People write to us all the time with questions about the various energy medicine techniques – from Reiki to tai chi and everything in between – so I decided to write a general overview of energy medicine that can provide additional details for those who wish to learn more.
In many ways, energy medicine is the new “snake oil.” Instead of being a bottle of every day mineral oil with a “Snake Oil – Cures All!” label, these practices like to use scientific language such as “bioenergetic” and “Quantum” to describe what is essentially a form of energy that has never been scientifically proven to exist. In a way, the original snake oil at least offered the consumer something – mineral oil. In the case of energy medicine, it offers the consumer thin air.
It’s important to understand there is no such thing as the “energy” practitioners purport to be manipulating, balancing, and channeling in practices such as Reiki, Therapeutic Touch, Reflexology, Qigong, and crystal healing. Basically, anything that references chakras or meridians is referring to a kind of energy that simply doesn’t exist. It goes by a variety of names such as chi, ki, qi, prana, vital force, subtle energy, universal life force, vitalism, etc. Although being based on a non-existent energy may make these practices seemingly benign (except for the disastrous effect they may have on your wallet), there are many dangers inherent in their use.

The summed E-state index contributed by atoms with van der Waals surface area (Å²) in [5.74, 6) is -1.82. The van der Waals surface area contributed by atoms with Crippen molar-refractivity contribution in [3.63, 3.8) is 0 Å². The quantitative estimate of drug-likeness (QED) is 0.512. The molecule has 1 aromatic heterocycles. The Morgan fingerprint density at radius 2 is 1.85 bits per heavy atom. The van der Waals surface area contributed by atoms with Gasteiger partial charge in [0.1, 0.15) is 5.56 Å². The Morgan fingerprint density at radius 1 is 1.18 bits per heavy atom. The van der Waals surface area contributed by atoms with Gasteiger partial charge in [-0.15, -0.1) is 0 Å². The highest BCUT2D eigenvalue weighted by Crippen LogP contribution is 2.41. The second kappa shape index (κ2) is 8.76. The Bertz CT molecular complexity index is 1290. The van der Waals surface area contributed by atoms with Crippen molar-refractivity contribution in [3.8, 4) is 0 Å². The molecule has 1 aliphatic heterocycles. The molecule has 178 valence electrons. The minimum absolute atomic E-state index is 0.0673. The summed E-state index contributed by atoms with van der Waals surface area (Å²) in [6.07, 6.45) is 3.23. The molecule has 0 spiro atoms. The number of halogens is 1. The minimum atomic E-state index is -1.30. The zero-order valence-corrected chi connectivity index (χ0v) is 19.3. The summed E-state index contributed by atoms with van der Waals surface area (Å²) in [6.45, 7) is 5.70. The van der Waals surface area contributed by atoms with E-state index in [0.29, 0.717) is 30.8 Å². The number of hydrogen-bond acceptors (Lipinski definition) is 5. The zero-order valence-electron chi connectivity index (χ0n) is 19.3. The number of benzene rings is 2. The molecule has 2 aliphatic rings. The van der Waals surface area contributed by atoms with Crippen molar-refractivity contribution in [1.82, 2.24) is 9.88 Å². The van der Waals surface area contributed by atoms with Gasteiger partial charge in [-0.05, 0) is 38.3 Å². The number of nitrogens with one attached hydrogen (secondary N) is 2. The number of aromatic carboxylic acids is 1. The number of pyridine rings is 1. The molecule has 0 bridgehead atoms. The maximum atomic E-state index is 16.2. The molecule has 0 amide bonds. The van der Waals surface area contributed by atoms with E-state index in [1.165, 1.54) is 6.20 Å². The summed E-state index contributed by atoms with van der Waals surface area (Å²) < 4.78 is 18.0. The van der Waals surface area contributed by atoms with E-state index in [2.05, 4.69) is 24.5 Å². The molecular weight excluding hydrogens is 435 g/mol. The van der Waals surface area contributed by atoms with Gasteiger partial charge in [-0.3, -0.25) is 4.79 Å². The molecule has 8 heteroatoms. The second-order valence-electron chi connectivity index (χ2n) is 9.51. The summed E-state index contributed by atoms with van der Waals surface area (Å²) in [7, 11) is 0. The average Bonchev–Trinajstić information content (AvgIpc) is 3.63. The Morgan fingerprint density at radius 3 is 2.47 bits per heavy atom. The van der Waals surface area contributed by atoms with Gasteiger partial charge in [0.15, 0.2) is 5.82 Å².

Physical dangers can come about if a person suffering from a serious disease forgoes conventional medicine for any of these forms of healing.
Because there is no credible scientific substantiation for this energy or the practices related to it, there is no insurance coverage. Practitioners are not regulated and no professional standards are enforced, which opens up the consumer to a host of other potential financial risks.
There are also grave spiritual risks because the belief in a universal life force is a central component in pantheistic belief systems such as Hinduism and Buddhism and may encourage a person to slowly begin to abandon the Christian worldview which is based on belief in a personal God.
According to the National Institutes for Health, there are dozens of healing techniques that are based on the alleged existence of a universal life force or energy which permeates all of creation. “Energy workers” believe illness occurs when this energy becomes unbalanced and that they can restore this balance by manipulating it.
In spite of a complete lack of scientific evidence, energy medicine techniques, particularly Reiki and Therapeutic Touch, have infiltrated many hospitals and nursing homes. Until 2009, when the U.S. Catholic bishops issued a directive stating that the use of Reiki in Catholic health care facilities is inappropriate.
“In terms of caring for one’s spiritual health, there are important dangers,” the bishops warn. “To use Reiki one would have to accept at least in an implicit way central elements of the worldview that undergirds Reiki theory, elements that belong neither to Christian faith nor to natural science.”
Therefore, a Catholic who puts their trust in Reiki “would be operating in the realm of superstition, the no-man’s-land that is neither faith nor science.”
Most medical experts agree and find this infiltration of pseudo-science into our health care system, which is largely due to the work of influential nurses over the years, to be appalling.
For this reason, the informed consumer needs to understand the different forms of energy and which ones are scientifically substantiated.
Know Your Energy!
What is perhaps most confusing to the public – and many practitioners – about energy medicine is the distinction between the two forms of energy – veritable and putative – and precisely which one is involved in energy medicine.